Tennessee Worker’s Compensation
Tennessee is one of the few states left with a court based workers’ compensation system but that may be changing. Current Governor Bill Haslam has a bill that plans to overhaul the system but it’s not going through the government without controversy. In 2011, Governor Haslam conducted a study of the worker’s compensation system in Tennessee to see where any, if any, weaknesses existed. The result is the current bill that is aiming to create a business friendly environment while still providing the necessary benefits to injured workers.
In Tennessee, it’s mandatory to offers worker’s compensation to employees and most recently, another measure ‘tightened the legal definition of what constitutes an injury under the law and simplified the procedure for communication between an injured employee’s doctor and the employer.” One of the main reasons for the study was the investigation into employers and how the workers compensation laws were being violated. Employers would often incorrectly label employees as having a lower insurance premium to save money.
Supporter of the bill claim that it will save Tennessee money and bring balance to the system while opponents argue that changing it will put workers in harm’s way and sacrifice their rights. No matter what the final outcome of the bill is, it’s important to under worker’s compensation and how it affects businesses and their employees.
If you run business or work for someone else, worker’s compensation has an effect on you. Not all states require this form of insurance but many do. Even if it’s not required, it’s a very good sign of a legitimate employer. For a business owner, it acts as a safety net in case your employee is injured while on the job. Most importantly, it protects you from being sued. As an employer, if you don’t have worker’s compensation insurance and one of your employee’s is injured, you can be held responsible for the medical bills. If an employee wants, they can also sue you for additional damages since they were on your clock. When you have worker’s compensation, that’s not an issue. This form of insurance will help pay for any employee injuries or illnesses that develop as a side effect of the work. For example, if your worker develops mesothelioma from working with asbestos for many years, worker’s compensation could help pay for any medical bills.
When is an Employee Covered?
Just like with any insurance policy, there are certain circumstances where employees may not be covered and it’s important that both you and your employee understand what those are. If an employee’s injuries are self-inflicted while on the job, worker’s compensation insurance will not cover losses. It may be hard to tell whether an injury was self-inflicted or not but before the insurance company pays a claim, it request an investigation into the events surrounding the incident.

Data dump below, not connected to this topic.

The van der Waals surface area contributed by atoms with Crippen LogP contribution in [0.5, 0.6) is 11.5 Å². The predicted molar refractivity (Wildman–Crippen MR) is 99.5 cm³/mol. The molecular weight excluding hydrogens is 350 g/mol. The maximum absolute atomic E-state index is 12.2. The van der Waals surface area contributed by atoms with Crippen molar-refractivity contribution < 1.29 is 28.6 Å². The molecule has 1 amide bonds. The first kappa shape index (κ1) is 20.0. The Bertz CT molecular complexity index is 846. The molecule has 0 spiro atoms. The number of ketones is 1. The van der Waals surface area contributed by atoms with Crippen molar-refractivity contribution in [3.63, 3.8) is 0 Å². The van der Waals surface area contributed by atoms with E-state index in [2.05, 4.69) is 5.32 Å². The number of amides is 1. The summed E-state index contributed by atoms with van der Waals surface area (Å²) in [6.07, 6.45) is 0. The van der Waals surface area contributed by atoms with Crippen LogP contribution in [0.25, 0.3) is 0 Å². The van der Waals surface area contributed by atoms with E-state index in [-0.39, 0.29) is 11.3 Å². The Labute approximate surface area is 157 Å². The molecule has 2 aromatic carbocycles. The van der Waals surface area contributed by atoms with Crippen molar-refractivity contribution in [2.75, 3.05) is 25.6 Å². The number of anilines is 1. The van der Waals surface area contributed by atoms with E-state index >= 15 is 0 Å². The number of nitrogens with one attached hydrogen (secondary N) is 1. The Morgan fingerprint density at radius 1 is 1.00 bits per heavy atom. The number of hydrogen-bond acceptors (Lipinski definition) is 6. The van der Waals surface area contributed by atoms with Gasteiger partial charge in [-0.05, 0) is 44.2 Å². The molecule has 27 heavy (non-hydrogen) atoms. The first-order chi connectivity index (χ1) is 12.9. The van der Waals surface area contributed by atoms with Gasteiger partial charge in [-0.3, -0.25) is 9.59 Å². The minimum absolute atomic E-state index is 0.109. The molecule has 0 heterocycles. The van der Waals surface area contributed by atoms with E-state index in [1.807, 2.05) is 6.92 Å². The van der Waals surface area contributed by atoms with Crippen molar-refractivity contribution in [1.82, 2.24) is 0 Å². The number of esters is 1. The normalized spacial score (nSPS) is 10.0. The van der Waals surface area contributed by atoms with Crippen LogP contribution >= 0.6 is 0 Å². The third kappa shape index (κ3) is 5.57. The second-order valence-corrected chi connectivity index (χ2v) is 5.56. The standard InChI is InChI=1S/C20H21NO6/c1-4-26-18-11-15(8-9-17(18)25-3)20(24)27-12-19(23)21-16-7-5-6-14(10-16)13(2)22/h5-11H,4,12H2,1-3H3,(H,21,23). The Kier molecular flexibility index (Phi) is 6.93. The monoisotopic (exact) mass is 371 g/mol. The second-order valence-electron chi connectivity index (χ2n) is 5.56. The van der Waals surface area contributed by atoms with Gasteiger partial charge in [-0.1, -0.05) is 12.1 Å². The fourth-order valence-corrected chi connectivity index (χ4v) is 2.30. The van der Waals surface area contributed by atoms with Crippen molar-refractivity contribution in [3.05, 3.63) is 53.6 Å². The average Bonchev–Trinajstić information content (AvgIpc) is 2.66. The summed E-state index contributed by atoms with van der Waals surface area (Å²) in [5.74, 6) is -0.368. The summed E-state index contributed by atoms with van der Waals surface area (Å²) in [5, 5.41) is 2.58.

If an employee tries to claim worker’s compensation for a fall that happened while they were at their favorite lunchtime restaurant, they may or may not be covered. Generally, if an injury occurs while someone is not working, their bills aren’t covered but it can vary case by case. Also, if your employee is committing a crime and gets injured or is violating company policy (which most crimes will) and get injured, that employee will most certainly not receive any insurance benefits. But legitimate claims are made every day and while a policy may not be required, it could help you save you money by avoiding legal fees, medical bills, and payment of lost wages.
It’s important to note that workman’s compensation and disability are two different things but they are related. Many times, a workman’s compensation claim can turn into a disability issues and you need to have the right form of coverage for this as well. Disability comes in two forms: long term and short term. In the state of Tennessee there are several sub-classifications as well which include: temporary total disability (TTD), permanent total disability (PTD) and permanent partial disability (PPD). Each form of disability is subject to payment caps on weekly and monthly amounts and includes a 400 week maximum benefit period. If you are permanently and totally disabled (PTD), you can receive benefits until you reach retirement. Unfortunately, due to the court based system, it can take months and even years to receive a judgment, much less a payment.
The Cost of Protection
As Tennessee considers implementing a new form of worker’s compensation insurance, being protected is still important for an employer and an employee. If the nature of your business is extremely dangerous, it will be in your best interest to provide some type of worker compensation. It may seem just another monthly payment at first but legal fees can be expensive and if you’re found at fault and it’s believed that, as an employer you could have prevented an accident, you will likely be paying a large settlement for years to come. Worker’s compensation normally starts at $2,000 for a normal small business but the more employees you have, the more it costs to insure them. Rates are going to vary state by state to it’s always important to check on requirements as well as how price is determined.
By running a business, you open yourself up to a great amount of risk and worker’s compensation is just one way that you can protect yourself. Whether you’re located in Tennessee with a court based system or in another state that deals directly with the insurance company, the cost of the policy may be well worth peace of mind in the face of an unexpected event.